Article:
On the eve of one of these surgeries, thousands of miles from her daughter and the rest of her family, she bled out and passed away.

Her entire story is tragic. To overcome so much and finally have a taste of a wonderful fulfilling life, and then have it ripped from you overnight. To have missed out on the majority of your child's early life because you were hospitalized and traveling. To be three and never really knowing your mother, your life being complete changed forever. To go through all this effort to ensure that your child never has to share in your fate, and then she has a fate altogether different but equally deplorable. My heart aches for them all.

Friday, March 14, 2014

The Big Reveal: Another milestone scarred by infertility

I have been thinking a lot about Brianna's comment to my past post about holding out on telling people. That fact that the lab mistakenly tested a week before we were expecting, and before we told everyone else we were expecting, really did give us a small opportunity to feel like a fertile person who is able to keep pregnancy a secret. For a week.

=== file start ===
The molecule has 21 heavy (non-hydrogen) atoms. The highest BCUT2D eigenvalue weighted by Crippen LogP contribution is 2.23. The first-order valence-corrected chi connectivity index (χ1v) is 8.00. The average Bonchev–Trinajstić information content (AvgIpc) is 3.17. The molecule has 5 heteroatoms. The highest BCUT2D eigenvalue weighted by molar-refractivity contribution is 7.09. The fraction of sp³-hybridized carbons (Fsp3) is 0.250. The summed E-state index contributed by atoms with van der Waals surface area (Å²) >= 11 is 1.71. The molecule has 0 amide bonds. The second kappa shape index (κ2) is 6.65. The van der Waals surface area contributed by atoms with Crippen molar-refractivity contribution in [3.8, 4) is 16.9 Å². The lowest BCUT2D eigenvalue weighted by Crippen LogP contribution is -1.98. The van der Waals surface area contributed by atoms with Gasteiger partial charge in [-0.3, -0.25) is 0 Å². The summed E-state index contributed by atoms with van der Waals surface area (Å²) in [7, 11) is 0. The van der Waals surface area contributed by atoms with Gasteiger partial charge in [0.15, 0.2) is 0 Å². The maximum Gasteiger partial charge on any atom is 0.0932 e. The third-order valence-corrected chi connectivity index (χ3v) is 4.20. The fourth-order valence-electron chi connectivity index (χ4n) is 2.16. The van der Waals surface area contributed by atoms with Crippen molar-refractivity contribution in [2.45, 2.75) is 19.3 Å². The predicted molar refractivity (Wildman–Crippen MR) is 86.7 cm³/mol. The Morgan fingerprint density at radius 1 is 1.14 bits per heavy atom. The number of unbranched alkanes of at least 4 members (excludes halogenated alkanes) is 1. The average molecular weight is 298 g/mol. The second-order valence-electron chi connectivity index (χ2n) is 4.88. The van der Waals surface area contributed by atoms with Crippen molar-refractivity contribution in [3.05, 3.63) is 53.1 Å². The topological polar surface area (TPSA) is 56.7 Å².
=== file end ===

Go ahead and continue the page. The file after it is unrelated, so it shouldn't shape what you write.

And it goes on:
On Tuesday, I was 14 days post transfer. This was the day I was originally scheduled to test, and the day that everyone else expected it. C and I agree that if it was still good news that we would tell people then. It is, and we did. My results came back at 1055, which was a 34 hour doubling time. Very solid. Possibly in the twin range, but trying to figure this out with Dr. Google is just maddening.

C told his parents and one sister the day before because he was seeing them for lunch. I agreed because he doesn't see them all too often and it would be nice to tell them in person. I told my parents Tuesday night. I called my sisters and my best friend after work the next day.

Essentially, everyone was expecting it. They were all excited, but it felt a little anti-climactic to me. There was no real surprise. Yes, there was questions of "yes" or "no", but everyone was expecting some sort of answer. They all knew when we had the procedure. They all knew when I was hospitalized. They all can do math and it doesn't take a genius to know that a few weeks is enough to know.